Milk Bar is a successful foodie destination in each city where it is, and it is owned by Chef Christina Tosi. In this book, she tells her career journey, with awesome recipes sprinkled in between. You will learn why she uses complex techniques and ingredients and will be able to make the authentic desserts from Milk Bar. The crack pie is one of the people’s favorites.
You will find lots of textures in all of Christina’s recipes and great depth of flavor, not just sweet. Although the finished recipes have a lot of components, every recipe is explained clearly enough for everyone who is looking forward to upgrading their skills in the kitchen.
Remember that the quality of your product will be influenced by the quality of the ingredients used, so you should pay attention to the brands of the products Tosi recommends.
If you are looking for a vegetarian cookbook for people that already know how to cook, this is the one. Yotam Ottolenghi has established himself as one of the most exciting talents in the world of cookery and food writing and here you will find a collection of vegetarian recipes based on strong flavors and stunning, fresh combinations.
You will find sections devoted to cooking greens, aubergines, brassicas, rice and cereals, pasta and couscous, pulses, roots, squashes, onions, fruit, mushrooms, and tomatoes, and an extraordinary breadth of colors, tastes, and textures.
The commentary on each recipe is thoughtful and helpful and you will learn how to enjoy vegetables and whole grains in a way that you probably had not previously. Keep in mind that you need to invest a little extra time and effort into making these, especially since some ingredients are unusual and you might have to make an extra trip to get them out of a traditional supermarket.
Seasoned cooks who want to reproduce at home the savory delights of the classic French cuisine should have this book. You will find more than 100 instructive illustrations and you will learn techniques that can be applied to recipes in all other French cookbooks, making them infinitely usable.
Volume One is the classic one, and it has 524 recipes. Volume two is the sequel, with 257 additional recipes.
Recipes are very precise and particular. They are methodic and detailed, which is why the book states “Mastering” in the title. It is for home cooks who want to take the time and effort to replicate true French cooking.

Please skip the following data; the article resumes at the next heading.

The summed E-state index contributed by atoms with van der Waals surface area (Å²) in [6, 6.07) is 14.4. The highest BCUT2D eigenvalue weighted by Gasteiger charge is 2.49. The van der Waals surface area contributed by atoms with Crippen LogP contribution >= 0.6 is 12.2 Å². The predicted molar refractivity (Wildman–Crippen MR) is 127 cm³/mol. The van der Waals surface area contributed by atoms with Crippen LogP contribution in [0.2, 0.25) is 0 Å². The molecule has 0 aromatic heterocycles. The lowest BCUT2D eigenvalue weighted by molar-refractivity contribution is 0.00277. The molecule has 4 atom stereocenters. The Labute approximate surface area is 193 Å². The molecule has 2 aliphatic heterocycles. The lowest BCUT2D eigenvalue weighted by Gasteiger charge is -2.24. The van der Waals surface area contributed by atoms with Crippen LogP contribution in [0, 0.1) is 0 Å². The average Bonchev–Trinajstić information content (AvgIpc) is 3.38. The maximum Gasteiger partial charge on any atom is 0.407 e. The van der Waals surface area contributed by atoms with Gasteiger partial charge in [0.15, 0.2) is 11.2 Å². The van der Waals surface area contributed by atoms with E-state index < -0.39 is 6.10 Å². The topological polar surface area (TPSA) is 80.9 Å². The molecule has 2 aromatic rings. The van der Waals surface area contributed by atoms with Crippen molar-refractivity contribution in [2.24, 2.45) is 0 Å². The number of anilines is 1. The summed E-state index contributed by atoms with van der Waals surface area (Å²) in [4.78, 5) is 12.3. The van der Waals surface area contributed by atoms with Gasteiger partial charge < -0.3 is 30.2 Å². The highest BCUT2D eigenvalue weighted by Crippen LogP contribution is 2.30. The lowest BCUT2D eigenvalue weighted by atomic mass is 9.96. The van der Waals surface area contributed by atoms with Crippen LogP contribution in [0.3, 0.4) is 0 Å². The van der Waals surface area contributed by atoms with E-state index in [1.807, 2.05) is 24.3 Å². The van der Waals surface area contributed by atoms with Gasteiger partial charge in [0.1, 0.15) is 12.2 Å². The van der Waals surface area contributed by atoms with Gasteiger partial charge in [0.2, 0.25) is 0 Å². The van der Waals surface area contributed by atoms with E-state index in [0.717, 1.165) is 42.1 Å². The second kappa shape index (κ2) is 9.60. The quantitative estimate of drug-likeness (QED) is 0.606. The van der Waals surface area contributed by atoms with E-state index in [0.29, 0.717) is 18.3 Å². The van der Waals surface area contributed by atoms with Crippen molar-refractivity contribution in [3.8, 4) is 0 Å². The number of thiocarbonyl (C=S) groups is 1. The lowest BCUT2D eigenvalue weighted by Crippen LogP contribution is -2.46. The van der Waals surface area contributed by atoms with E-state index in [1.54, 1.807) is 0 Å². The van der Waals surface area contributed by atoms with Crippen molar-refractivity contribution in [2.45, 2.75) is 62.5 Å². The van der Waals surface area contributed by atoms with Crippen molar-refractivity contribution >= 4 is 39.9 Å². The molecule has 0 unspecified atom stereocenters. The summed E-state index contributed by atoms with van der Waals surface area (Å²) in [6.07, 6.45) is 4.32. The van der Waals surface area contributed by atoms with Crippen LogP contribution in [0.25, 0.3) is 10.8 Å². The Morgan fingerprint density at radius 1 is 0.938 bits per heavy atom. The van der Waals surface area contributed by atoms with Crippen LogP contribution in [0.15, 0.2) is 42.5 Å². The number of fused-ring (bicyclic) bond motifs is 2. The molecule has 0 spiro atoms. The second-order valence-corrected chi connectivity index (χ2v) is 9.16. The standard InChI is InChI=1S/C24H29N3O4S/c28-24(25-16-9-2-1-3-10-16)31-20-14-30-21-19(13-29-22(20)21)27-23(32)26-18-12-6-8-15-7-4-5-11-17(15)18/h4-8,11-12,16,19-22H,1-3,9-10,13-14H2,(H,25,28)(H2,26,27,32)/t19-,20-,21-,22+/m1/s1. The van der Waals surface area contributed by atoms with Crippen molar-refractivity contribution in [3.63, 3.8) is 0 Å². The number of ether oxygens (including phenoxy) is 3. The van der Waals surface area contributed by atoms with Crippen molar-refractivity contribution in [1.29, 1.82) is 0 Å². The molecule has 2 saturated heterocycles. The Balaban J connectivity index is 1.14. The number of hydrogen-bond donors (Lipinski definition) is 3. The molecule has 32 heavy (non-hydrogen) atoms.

10. The Zuni Cafe Cookbook
The Zuni Café has been very popular among the foodies for over 20 years. In this book, you will find recipes for Zuni’s most well-known dishes, ranging from the Zuni Roast Chicken to the Espresso Granita. But Zuni’s appeal goes beyond recipes. It is not a typical recipe book, it is for those who are interested in learning different ways of cooking in depth. Some of the dishes include appetizers through dessert like Oxtails Braised in Red Wine and Shrimp Cooked in Romesco with Wilted Spinach.
Rodgers is always mindful of the possibilities within each ingredient and is always reminding the reader of the need to be mindful as well. In doing so, she ensures that each recipe will be a success. Every recipe is a cooking lesson itself.
Best food history and guide books
1. Larousse Gastronomique
Famous chef Julia Child once wrote, “If I were allowed only one reference book in my library, Larousse Gastronomique would be it, without question”. This book has to be on our list because of its encyclopedic entries on everything from cooking techniques, ingredients, and recipes to equipment, food histories, and culinary biographies. It features more than 400 candid images of upscale restaurants from around the world that give behind-the-scenes access into the kitchens where the finest food is created.
You’ll find both color and black and white photos in categories like squash, cheese, citrus fruit, and many more. You will learn detailed information about different regions of the world as well as entries about notable individuals that had an impact on the development of food preparation, such as Ferran Adrià, Daniel Boulud, Alice Waters, Gaston Lenôtre, Thomas Keller, James Beard, and Julia Child. Besides, you will also find recipes and charts that provide valuable information about different food.